Posted: 08/23/15 22:21
by Dave Mindeman
Polymet and their supporters have complained about the length of time it takes to get approval for their operation. But some of the problems that lead to those delay can be attributed to Polymet itself.
According to a report published in the Timberjay on August 19....
For more than a decade, the Minnesota Department of Natural Resources, the U.S. Forest Service, and the U.S. Army Corps of Engineers have informed the public that potential contaminants from PolyMet's proposed NorthMet mine, near Hoyt Lakes, would flow south into the St. Louis River watershed.
The southward flow is important because that would indicate potential contaminants would flow away from the BWCA. And the proper government entities have signed off on that assumption.
However, it would seem that this rationale is based on one study. And the sponsor of that study may have some bias....
Barr Engineering, the PolyMet contractor that actually ran the water flow model used in the study, made fundamental miscalculations, rendering the results of this key element of the environmental study invalid. Barr works as a consultant for PolyMet, yet the lead agencies have relied heavily on its technical work throughout the environmental review process.
Another group decided to run a full study on their own...
GLIFWC, (Great Lakes Indian Fish and Wildlife Commission) which represents 11 Indian bands in Minnesota, Michigan, and Wisconsin, maintains its own scientific research staff. The agency, based in Odanah, Wis., is the only entity, other than Barr Engineering, which has actually run the MODFLOW model, a highly complex computer program for determining water flow through the environment.
This study had a dramatically different result....
But GLIFWC's Environmental Section Leader John Coleman, in his June letter, says his agency's own model run shows dramatically different results, and points to the primary contaminant flow running north, into the Peter Mitchell pits, a series of taconite pits operated by Northshore Mining, located high on the Laurentian Divide, near Babbitt. The pits, which sit about a mile north of the proposed PolyMet mine, currently discharge in several directions. Upon closure, however, all of the discharge is slated to enter Birch Lake, part of the Kawishiwi River, a major BWCAW watershed.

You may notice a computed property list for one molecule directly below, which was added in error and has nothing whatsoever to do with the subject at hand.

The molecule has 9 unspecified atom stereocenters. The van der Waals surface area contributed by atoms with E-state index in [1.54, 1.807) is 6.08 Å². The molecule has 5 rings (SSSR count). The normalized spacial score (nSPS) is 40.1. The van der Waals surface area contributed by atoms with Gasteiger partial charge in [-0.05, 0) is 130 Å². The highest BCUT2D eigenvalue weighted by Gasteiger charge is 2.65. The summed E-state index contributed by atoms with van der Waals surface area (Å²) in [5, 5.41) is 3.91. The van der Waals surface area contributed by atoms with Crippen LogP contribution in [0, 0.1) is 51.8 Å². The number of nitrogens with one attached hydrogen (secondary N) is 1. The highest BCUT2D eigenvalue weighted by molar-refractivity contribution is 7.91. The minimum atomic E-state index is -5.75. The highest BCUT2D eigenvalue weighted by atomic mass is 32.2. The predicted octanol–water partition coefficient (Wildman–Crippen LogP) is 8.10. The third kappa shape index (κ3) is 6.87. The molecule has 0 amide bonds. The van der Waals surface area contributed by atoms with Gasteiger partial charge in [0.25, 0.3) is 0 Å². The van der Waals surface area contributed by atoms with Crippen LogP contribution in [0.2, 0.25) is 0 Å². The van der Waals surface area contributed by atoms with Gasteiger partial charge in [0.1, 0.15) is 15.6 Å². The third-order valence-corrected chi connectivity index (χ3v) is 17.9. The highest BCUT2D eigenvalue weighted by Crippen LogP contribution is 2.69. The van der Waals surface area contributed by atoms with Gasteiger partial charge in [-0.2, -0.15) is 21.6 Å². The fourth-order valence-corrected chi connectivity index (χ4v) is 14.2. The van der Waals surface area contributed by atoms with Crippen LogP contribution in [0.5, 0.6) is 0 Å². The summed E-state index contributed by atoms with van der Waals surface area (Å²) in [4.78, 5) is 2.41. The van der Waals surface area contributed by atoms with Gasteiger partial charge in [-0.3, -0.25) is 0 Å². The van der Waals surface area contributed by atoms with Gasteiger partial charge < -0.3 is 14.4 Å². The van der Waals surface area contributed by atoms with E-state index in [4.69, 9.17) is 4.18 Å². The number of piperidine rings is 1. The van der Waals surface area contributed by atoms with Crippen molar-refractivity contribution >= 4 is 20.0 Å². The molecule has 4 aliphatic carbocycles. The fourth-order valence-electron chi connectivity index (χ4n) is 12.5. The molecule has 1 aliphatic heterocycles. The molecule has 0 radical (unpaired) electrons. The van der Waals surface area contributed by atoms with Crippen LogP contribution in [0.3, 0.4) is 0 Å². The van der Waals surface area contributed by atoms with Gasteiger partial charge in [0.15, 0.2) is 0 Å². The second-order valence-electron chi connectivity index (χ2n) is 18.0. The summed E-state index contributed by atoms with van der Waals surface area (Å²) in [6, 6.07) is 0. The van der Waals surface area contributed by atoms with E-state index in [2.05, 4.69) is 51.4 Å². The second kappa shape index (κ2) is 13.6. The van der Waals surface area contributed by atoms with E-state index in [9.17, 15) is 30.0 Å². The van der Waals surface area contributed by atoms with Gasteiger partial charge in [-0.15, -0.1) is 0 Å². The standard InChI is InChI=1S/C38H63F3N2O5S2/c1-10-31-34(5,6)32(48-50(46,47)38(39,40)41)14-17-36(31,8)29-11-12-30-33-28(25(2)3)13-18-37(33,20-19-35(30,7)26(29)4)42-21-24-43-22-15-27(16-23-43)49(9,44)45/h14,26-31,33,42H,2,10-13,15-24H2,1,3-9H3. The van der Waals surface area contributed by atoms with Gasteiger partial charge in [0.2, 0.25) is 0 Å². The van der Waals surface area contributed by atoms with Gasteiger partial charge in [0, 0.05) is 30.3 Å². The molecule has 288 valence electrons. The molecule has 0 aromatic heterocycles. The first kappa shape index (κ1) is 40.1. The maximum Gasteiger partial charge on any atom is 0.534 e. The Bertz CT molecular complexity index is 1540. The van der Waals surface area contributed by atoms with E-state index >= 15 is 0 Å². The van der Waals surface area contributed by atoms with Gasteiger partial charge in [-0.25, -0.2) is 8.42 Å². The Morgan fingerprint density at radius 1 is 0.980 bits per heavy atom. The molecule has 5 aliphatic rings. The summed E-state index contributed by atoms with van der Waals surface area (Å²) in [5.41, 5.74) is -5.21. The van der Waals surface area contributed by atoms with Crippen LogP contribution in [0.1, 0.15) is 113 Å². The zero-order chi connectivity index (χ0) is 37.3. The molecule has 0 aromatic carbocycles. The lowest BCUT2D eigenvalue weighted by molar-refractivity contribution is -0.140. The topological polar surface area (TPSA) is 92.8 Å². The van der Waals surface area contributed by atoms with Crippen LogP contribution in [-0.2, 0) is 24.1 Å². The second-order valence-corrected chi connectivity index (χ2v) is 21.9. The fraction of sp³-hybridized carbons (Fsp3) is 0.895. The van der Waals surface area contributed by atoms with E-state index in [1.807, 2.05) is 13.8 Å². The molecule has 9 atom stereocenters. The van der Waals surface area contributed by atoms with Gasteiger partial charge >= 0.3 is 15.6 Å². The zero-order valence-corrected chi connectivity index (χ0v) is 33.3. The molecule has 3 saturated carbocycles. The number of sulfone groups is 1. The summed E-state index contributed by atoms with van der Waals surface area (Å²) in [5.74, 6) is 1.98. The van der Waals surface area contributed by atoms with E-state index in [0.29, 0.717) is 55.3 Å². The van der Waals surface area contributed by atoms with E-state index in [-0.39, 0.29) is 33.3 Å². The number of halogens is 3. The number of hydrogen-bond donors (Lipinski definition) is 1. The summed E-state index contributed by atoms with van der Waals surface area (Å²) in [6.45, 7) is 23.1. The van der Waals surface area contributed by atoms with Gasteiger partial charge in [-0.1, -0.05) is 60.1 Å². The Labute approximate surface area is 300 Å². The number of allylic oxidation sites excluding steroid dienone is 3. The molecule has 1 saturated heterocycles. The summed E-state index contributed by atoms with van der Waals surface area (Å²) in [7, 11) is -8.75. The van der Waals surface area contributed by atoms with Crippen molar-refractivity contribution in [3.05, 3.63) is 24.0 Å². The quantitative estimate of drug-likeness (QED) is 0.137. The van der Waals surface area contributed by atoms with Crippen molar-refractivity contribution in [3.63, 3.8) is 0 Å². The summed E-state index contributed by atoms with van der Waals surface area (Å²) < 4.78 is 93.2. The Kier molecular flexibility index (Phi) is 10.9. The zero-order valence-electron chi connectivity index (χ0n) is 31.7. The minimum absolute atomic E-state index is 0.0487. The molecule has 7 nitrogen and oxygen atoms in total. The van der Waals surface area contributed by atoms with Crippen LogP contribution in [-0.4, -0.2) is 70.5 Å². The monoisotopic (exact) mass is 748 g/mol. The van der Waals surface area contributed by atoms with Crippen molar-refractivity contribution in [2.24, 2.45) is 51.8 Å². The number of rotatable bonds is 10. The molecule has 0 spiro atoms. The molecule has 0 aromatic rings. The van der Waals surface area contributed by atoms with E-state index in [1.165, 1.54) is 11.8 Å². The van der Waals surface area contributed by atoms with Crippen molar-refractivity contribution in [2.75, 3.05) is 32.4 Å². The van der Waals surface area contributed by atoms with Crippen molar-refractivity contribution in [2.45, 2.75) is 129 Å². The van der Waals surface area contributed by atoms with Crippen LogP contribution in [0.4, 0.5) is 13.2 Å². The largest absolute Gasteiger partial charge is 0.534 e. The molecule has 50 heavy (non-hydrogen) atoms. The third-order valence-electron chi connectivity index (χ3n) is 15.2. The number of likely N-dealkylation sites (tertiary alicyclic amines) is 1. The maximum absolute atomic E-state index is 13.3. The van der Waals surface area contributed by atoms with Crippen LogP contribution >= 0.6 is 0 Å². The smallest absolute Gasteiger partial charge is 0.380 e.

North? A 180 degree difference here. And an indication that the BWCA would be directly affected. Why the big difference???
Yet, according to GLIFWC, Barr got it wrong when it set the assumptions while calibrating the MODFLOW model, using water levels within the Peter Mitchell pits that were ten meters too high for the time period in question.
You see, Barr based their assumptions on water levels from 1996. Here is the important part of that....these levels were among the highest levels ever recorded in the pits.
This level is important because only a high water level would force the flow to head south instead of north. The more likely water levels when the mine would be in operation are 300 feet below those assumptions. And this would lead to a northward flow. Bad news for the Boundary Waters.
The governmental agencies respond by saying this in a memo....
Site specific groundwater monitoring data and the measured lack of surface water effects near the dewatered Northshore pits are consistent with the conceptual model that downward leakage from surficial deposits into bedrock could create a groundwater mound. This would prevent the formation of a northward bedrock flowpath from the proposed NorthMet pits to the Northshore pits.
Except the GLIFWC spokesperson says...
"There's no feasible mechanism for such a mound to form, naturally."
So what is the bottom line here? Well, the agencies say that they can put together a "monitoring program" to watch the flow. Any northward flow would then be addressed and preventative measures taken.
But can we be confident of that, given the history here and the lack of finding out about it in the original study?
Polymet complains about the slowness of progress, yet we continue to find flaws in the data. Bias in the study sponsors. And excuses from the regulators.
We need to have a full and complete study done here from an independent agency that has no stake in the outcome. Too much time and money has been spent by stakeholders.
Can't we do this right?